Digital Decorating:

How to: Apparel Decoration Sublimation Basics

By Jimmy Lamb, Contributing Writer

April 18, 2016

Modern sublimation technology has made it easy to enter the world of digital apparel decorating. New advances in sublimation printing systems have yielded high-definition (HD) printing quality, a wider range of stunning colors, faster printing speeds and simplified graphics setups. In addition, equipment prices have remained low enough that startup costs are affordable, with apparel-friendly sublimation printers starting at about $1,650.

Sublimation is unique in that it involves inks that bond to the fabric fibers at a sub-surface level, rather than to the surface as most other apparel decoration inks do. In fact, the latter rely on a chemical additive called a binder to adhere to fabric. Sublimation relies on molecular bonding to attach and recolor the fabric’s fibers, resulting in an image that will not crack, peel or fade when washed. Therefore, sublimation is ideal for products such as team apparel, which undergoes a lot of physical stress and numerous washings in its lifetime.

On the surface, sublimation would appear to be the ultimate apparel decoration solution, but like everything else, it is not a “one-size-fits-all” application. Key factors that must be addressed when considering sublimation include fiber content, fabric color and image color.

Blank Apparel Fiber Content

Because of the chemistry involved in the sublimation process, it will only bond with polymers and polyester. Thus, it will not work for fabrics such as cotton, bamboo, wool etc.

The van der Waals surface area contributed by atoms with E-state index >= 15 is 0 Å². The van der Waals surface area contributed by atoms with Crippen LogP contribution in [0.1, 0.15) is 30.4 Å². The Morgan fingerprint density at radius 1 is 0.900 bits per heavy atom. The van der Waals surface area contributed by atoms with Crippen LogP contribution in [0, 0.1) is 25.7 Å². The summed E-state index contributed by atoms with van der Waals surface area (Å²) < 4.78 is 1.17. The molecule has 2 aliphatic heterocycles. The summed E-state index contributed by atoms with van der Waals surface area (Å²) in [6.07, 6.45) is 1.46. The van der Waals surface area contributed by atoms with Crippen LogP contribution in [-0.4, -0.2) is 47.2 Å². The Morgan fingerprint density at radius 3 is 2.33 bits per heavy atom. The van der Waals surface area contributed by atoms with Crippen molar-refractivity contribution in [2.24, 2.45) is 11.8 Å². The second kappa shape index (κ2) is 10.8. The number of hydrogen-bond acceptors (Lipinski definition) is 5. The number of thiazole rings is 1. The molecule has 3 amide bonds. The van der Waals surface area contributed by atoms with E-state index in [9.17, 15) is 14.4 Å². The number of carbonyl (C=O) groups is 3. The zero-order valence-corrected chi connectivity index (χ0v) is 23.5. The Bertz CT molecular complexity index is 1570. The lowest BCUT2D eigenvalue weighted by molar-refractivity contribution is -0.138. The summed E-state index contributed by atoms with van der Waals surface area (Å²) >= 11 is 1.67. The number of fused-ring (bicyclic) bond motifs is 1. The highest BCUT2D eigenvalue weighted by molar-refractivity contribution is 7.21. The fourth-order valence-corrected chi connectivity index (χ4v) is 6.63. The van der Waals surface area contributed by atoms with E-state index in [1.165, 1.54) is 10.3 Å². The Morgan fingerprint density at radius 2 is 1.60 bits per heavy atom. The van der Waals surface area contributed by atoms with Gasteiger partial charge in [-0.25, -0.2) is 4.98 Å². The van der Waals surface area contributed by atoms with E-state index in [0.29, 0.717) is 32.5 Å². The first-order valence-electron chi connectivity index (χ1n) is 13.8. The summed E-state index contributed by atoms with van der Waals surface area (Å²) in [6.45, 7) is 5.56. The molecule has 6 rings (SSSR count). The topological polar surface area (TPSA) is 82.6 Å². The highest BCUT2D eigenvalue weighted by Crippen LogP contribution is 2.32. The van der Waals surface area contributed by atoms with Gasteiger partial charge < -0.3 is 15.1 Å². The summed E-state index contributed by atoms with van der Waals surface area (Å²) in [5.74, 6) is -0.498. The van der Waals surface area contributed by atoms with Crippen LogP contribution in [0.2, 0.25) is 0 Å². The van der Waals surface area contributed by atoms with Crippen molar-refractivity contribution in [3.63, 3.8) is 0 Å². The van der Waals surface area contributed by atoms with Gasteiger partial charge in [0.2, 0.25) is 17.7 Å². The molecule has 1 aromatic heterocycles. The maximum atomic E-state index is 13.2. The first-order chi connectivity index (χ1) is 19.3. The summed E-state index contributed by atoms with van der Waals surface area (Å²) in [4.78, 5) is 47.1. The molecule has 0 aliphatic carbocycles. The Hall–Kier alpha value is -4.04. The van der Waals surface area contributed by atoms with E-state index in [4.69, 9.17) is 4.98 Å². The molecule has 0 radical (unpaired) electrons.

Will it work for blends? Well, that depends on the fabric combination. In terms of poly/cotton blends, sublimation definitely will work. However, the result will be a faded or “retro” look, which can be advantageous in certain markets. The general rule of thumb with a blend is that at least 50% of it must be polyester and the remaining fibers must be able to withstand about 400˚F on the heat press.

Because 100% polyester is the best fiber choice, the natural assumption is that any polyester product can be sublimated, which is not true. Sometimes certain chemicals are added to polyester garments during the manufacturing process that can inhibit sublimation. For example, some (but not all) antimicrobial coatings have been shown to interfere with sublimation. Thus, remember to test a product before you make any assumptions about whether it can be decorated.

Fabric Color and Sublimation Decorating

White garments are the easiest to sublimate. With CMYK printing (which is what sublimation uses), there is no combination of base color inks that can produce the color white. Thus, all white areas are left “open” during printing. In the case of an image being applied to a white shirt, the open areas allow the color of the shirt to show through, creating white.

But if the same image is applied to a yellow shirt, the yellow color will be visible where white should be. Thus, white is considered the best apparel color for sublimation, but you can print on light-colored garments, provided you don’t need the color white within the image.

With colored apparel, there is another concern. Apparel dyes are heat set to ensure colorfastness when the garment is washed. However, if the heat-set value was considerably less than 400˚F, the shirt may fade in the area where the heat press makes contact during sublimation.